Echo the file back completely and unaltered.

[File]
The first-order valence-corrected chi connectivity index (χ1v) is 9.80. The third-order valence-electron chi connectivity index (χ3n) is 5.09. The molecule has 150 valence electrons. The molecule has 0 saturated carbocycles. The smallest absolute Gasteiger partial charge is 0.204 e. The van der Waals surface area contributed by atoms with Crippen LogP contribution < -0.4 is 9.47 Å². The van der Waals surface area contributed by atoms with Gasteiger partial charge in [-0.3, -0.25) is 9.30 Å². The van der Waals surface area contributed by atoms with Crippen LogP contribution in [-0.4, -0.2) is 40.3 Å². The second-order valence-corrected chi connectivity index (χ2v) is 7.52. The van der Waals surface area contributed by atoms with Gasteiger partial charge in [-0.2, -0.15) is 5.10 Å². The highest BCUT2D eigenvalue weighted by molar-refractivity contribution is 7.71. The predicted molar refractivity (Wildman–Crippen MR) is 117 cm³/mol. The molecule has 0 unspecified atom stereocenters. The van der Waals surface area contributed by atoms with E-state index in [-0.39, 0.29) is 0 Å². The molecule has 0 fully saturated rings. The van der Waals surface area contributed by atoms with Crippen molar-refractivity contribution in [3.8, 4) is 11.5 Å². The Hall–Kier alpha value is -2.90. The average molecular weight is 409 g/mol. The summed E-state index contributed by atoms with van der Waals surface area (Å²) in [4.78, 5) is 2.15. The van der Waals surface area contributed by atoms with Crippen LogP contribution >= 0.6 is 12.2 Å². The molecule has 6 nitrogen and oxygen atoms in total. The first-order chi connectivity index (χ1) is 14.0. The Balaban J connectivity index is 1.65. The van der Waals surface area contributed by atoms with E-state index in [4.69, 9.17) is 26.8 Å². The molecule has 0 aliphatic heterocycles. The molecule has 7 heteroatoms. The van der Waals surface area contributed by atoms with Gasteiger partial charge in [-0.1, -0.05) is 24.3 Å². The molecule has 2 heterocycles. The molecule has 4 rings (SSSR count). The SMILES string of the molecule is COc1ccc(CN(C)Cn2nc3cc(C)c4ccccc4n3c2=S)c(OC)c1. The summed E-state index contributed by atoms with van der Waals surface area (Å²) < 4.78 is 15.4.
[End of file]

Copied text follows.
The first-order valence-corrected chi connectivity index (χ1v) is 9.80. The third-order valence-electron chi connectivity index (χ3n) is 5.09. The molecule has 150 valence electrons. The molecule has 0 saturated carbocycles. The smallest absolute Gasteiger partial charge is 0.204 e. The van der Waals surface area contributed by atoms with Crippen LogP contribution < -0.4 is 9.47 Å². The van der Waals surface area contributed by atoms with Gasteiger partial charge in [-0.3, -0.25) is 9.30 Å². The van der Waals surface area contributed by atoms with Crippen LogP contribution in [-0.4, -0.2) is 40.3 Å². The second-order valence-corrected chi connectivity index (χ2v) is 7.52. The van der Waals surface area contributed by atoms with Gasteiger partial charge in [-0.2, -0.15) is 5.10 Å². The highest BCUT2D eigenvalue weighted by molar-refractivity contribution is 7.71. The predicted molar refractivity (Wildman–Crippen MR) is 117 cm³/mol. The molecule has 0 unspecified atom stereocenters. The van der Waals surface area contributed by atoms with E-state index in [-0.39, 0.29) is 0 Å². The molecule has 0 fully saturated rings. The van der Waals surface area contributed by atoms with Crippen molar-refractivity contribution in [3.8, 4) is 11.5 Å². The Hall–Kier alpha value is -2.90. The average molecular weight is 409 g/mol. The summed E-state index contributed by atoms with van der Waals surface area (Å²) in [4.78, 5) is 2.15. The van der Waals surface area contributed by atoms with Crippen LogP contribution >= 0.6 is 12.2 Å². The molecule has 6 nitrogen and oxygen atoms in total. The first-order chi connectivity index (χ1) is 14.0. The Balaban J connectivity index is 1.65. The van der Waals surface area contributed by atoms with E-state index in [4.69, 9.17) is 26.8 Å². The molecule has 0 aliphatic heterocycles. The molecule has 7 heteroatoms. The van der Waals surface area contributed by atoms with Gasteiger partial charge in [-0.1, -0.05) is 24.3 Å². The molecule has 2 heterocycles. The molecule has 4 rings (SSSR count). The SMILES string of the molecule is COc1ccc(CN(C)Cn2nc3cc(C)c4ccccc4n3c2=S)c(OC)c1. The summed E-state index contributed by atoms with van der Waals surface area (Å²) < 4.78 is 15.4.